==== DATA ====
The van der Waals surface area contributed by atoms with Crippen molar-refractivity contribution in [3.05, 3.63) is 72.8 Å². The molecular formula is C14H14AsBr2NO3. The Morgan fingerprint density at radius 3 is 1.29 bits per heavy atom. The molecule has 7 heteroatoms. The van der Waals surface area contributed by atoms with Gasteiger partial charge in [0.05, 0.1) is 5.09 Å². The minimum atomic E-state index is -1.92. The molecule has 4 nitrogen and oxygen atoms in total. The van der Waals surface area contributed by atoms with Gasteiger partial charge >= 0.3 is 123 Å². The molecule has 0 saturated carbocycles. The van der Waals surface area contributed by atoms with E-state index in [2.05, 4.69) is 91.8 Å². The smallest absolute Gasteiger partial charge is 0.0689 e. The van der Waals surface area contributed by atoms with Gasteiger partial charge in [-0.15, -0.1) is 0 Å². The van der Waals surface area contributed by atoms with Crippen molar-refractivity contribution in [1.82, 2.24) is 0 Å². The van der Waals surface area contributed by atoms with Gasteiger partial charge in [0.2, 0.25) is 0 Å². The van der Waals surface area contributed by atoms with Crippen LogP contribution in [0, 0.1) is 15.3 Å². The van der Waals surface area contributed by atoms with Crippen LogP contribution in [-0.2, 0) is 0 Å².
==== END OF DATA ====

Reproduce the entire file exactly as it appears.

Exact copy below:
The van der Waals surface area contributed by atoms with Crippen molar-refractivity contribution in [3.05, 3.63) is 72.8 Å². The molecular formula is C14H14AsBr2NO3. The Morgan fingerprint density at radius 3 is 1.29 bits per heavy atom. The molecule has 7 heteroatoms. The van der Waals surface area contributed by atoms with Gasteiger partial charge in [0.05, 0.1) is 5.09 Å². The minimum atomic E-state index is -1.92. The molecule has 4 nitrogen and oxygen atoms in total. The van der Waals surface area contributed by atoms with Gasteiger partial charge >= 0.3 is 123 Å². The molecule has 0 saturated carbocycles. The van der Waals surface area contributed by atoms with E-state index in [2.05, 4.69) is 91.8 Å². The smallest absolute Gasteiger partial charge is 0.0689 e. The van der Waals surface area contributed by atoms with Gasteiger partial charge in [-0.15, -0.1) is 0 Å². The van der Waals surface area contributed by atoms with Crippen molar-refractivity contribution in [1.82, 2.24) is 0 Å². The van der Waals surface area contributed by atoms with Gasteiger partial charge in [0.2, 0.25) is 0 Å². The van der Waals surface area contributed by atoms with Crippen LogP contribution in [0, 0.1) is 15.3 Å². The van der Waals surface area contributed by atoms with Crippen LogP contribution in [-0.2, 0) is 0 Å².